Written by:

Jessi T. Gasbarro

Associate

©2017 Lozano Smith

As the information contained herein is necessarily general, its application to a particular set of facts and circumstances may vary. For this reason, this News Brief does not constitute legal advice. We recommend that you consult with your counsel prior to acting on the information contained herein.

OCR Issues New Instructions on Transgender Student Complaints

July 2017
Number 36

The U.S. Department of Education’s Office for Civil Rights (OCR) has issued new instructions to its regional directors regarding how to handle complaints involving transgender students. The document is intended to offer OCR staff additional guidance in light of recent court developments and the Trump Administration’s withdrawal of the Obama Administration’s guidance on transgender students. (See 2017 Client News Brief No. 9.)

The instructions affirm that transgender students still have federal protections against discrimination, bullying and harassment and urge OCR investigators to “approach each case with great care and individualized attention” before dismissing and to look for a permissible jurisdictional basis for OCR to retain and pursue a complaint. They direct OCR staff to rely on Title IX regulations, federal court decisions and other OCR guidance in evaluating complaints of sex discrimination, whether or not an individual is transgender.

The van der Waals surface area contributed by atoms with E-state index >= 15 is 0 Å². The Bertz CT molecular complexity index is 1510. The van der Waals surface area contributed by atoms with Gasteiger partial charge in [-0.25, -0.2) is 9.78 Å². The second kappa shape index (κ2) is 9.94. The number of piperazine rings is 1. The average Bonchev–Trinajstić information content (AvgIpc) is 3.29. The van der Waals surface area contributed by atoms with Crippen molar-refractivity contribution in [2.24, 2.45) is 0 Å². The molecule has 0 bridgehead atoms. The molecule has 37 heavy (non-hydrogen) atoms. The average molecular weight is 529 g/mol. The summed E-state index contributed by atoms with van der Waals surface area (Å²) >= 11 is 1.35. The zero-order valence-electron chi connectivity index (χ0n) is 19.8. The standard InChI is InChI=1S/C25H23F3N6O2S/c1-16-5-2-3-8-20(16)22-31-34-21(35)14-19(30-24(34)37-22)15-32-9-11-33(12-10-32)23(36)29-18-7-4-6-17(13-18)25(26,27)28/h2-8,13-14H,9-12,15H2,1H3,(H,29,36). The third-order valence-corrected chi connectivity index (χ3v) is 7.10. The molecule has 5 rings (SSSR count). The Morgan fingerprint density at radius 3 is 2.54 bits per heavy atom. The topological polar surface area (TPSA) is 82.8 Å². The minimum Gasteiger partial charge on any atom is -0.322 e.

The instructions describe five scenarios in which OCR has jurisdiction over complaints involving transgender students, including:

  • Failure to promptly and equitably resolve a transgender student’s complaint of sex discrimination;
  • Failure to assess whether sexual harassment or gender-based harassment of a transgender student created a hostile environment;
  • Failure to take steps reasonably calculated to address sexual or gender-based harassment that creates a hostile environment;
  • Retaliation against a transgender student after concerns about possible sex discrimination were brought to the recipient’s attention; and
  • Different treatment based on sex stereotyping.

Notably, failure to allow students to use the restroom consistent with their gender is not on the list. In fact, the instructions offer restroom access as an example of a type of case that might be dismissed. This is a clear shift in the approach set out in the Obama Administration’s guidance, which required schools to allow transgender students access to bathrooms and locker rooms according to their gender identity.